This game is super simple to learn and to play. From all of the reviews I’ve read so far, this seems to be the consensus. Plus, I watched a short video going over game play, and I feel like I know the game well enough already to teach just from that. You can watch that video here, or check it out on the 7 & 7 Kickstarter campaign page.
What’s In The Box
A copy of 7 & 7 will include:
- 77 cards (11 unique cards, 7 copies of each)
- Telescoping game box
If you’d like to take an early look at the rulebook, you can check out the PDF here.
There is a nice range of levels for this campaign and nothing is too pricey either. The pledge levels range from $1 to $77 USD.
The two lowest levels are pretty standard for most game campaigns. You can simply pledge $1 to show your support, or as a step up from that, you can pledge $5, which will get you a high-resolution print & play. As much as I would prefer people backing to get a physical copy of a game, pledging for a really nice PNP is always an option I am in favor of. PNPs can be fun to make, and as far as PNPs go, this one would be a relatively easy endeavor.
If you want just a standard copy of the game you can pledge $18, and for $7 more you can get a signed copy. For $25, that’s a pretty good deal. Plus every pledge of $18 or over will get you all unlocked stretch goals as well. At $55 they are offering a collector’s edition, that will feature a special box cover and all of the cards will have an impression effect. If you’d like to see what those cards will look like, you can check that out here. It’s a pretty neat concept and will add some uniqueness to your copy.
The $65 level will get you 4 copies of the standard game. This is a good option for game stores, or for someone looking to give a game as a holiday gift this year. You can also save some money on shipping with this level. If you add up to 8 more copies of the game, at $12 each, you won’t have to pay any additional shipping costs. The last level will get you two signed copies of the game: one standard copy and one collector’s edition copy. You can get this for a pledge $77.
The goal for the campaign is $9000, and currently, there are three available stretch goals:
300 Backers: This will unlock the Capricious promo card.
$10,000: This will unlock jumbo reference cards.
$14, 500: This will unlock the upgraded game box.
Times Infinity Games
Times Infinity is an Orlando based game company run by Cory Goff and Alexandra Locklear. Their goal is to “bring comedy and fun to card gaming.”
I haven’t had a chance to work with Alexandra yet, but Cory has been just so helpful. Having Facebook messaged him out of the blue, I was pleasantly surprised by his warm response. Being new to blogging and networking in the game industry can be tough, and it is always nice when people are welcoming and are willing to help out. Cory took time out of his schedule to answer my questions and has been quick to respond to any clarifications I have needed.
I feel like in the future, anyone looking to work with Times Infinity will have a great experience, and I think the same will go for anyone who buys their games as well.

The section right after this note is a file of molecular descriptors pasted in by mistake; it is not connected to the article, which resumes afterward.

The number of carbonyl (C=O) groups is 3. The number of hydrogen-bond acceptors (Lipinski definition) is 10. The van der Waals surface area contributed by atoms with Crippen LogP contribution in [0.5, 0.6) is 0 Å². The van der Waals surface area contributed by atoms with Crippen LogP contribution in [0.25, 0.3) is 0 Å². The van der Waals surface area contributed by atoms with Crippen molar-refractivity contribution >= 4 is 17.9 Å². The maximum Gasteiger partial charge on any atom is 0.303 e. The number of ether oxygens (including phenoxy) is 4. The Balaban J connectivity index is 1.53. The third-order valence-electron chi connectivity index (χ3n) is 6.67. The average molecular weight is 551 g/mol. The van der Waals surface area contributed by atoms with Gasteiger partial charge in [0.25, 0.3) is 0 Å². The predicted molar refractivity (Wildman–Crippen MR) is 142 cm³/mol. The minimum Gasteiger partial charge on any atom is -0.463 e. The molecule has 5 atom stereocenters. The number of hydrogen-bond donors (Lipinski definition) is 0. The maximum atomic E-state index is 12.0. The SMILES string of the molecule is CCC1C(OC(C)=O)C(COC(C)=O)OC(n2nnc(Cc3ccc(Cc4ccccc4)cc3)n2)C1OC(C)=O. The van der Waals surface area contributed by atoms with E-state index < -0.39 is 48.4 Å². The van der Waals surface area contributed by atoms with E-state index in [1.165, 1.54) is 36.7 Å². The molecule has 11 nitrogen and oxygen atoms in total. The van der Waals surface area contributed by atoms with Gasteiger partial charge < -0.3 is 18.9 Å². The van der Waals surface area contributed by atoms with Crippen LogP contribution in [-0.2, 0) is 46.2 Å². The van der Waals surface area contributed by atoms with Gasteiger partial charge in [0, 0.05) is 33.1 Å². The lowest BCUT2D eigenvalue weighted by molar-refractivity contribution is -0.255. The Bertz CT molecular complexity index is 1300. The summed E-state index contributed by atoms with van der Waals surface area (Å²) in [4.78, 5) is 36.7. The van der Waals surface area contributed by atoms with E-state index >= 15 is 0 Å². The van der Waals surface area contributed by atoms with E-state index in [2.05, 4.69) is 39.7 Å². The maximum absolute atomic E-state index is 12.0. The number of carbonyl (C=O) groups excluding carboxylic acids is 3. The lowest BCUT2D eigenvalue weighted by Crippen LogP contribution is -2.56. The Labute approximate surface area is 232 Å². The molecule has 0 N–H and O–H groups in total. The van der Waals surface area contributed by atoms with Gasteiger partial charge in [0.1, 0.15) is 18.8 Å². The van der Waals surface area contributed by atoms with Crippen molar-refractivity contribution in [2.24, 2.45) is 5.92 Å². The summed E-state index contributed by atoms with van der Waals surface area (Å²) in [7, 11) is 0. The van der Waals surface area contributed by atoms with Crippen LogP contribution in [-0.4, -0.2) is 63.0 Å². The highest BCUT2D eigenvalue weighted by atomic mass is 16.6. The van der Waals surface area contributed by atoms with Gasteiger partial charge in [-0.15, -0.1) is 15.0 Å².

I think that this is going to be a good staple game for anyone’s collection. The game has seen a lot of solid playtesting, which I think is one of the most important things a game can have on its checklist. Unfortunately, there are a lot of games that just miss the mark, because they weren’t playtested enough, or the rules weren’t honed or edited enough. I think 7 & 7 will be able to avoid those downfalls.
The rulebook is polished, easy to read, and is filled with notes to help clarify specific aspects of the game. The last few pages of the rulebook also include a detailed look at all of the sins and virtues in the game, and it creates a really nice reference for players to look at. However, I do wish that reference cards were a standard feature in the game. The stretch goal for the reference cards is definitely achievable, so that solves that issue. I also like that there are some variant rules included as well. It gives the game some good alternatives to standard play. The team variant idea is something I’d really like to try out.
The art is another solid selling point. Each sin and virtue has a character that represents it. I love how well the characters take on the attributes of the sins and virtues they represent. They are well drawn, adorable and just plain cool. They would also do really well on a t-shirt or stickers. Just sayin’.
Overall, I think this is going to be one of those great games that will find its niche in between the larger, heavier games. The guys over at Just Got Played did a really nice review of the game, and Patrick Siebert referred to it as his, “…Love Letter killer.” I’m definitely inclined to agree with that. Not that I have any great dislike for Love Letter, but unless you have the re-themed sets, the game is kind of overdone at this point. A lot of really great quick games have been coming out lately, and I think 7 & 7 has earned its place on that list.
As I am writing this, the campaign is more than halfway funded and there are 15 days left to go. If you’d like to keep informed about the game and it’s progress, you can follow it them on Facebook, Twitter, and Instagram.
Have any playtesting/prototyping experiences you’d like to share? Please feel free to leave a comment below. Thanks for reading!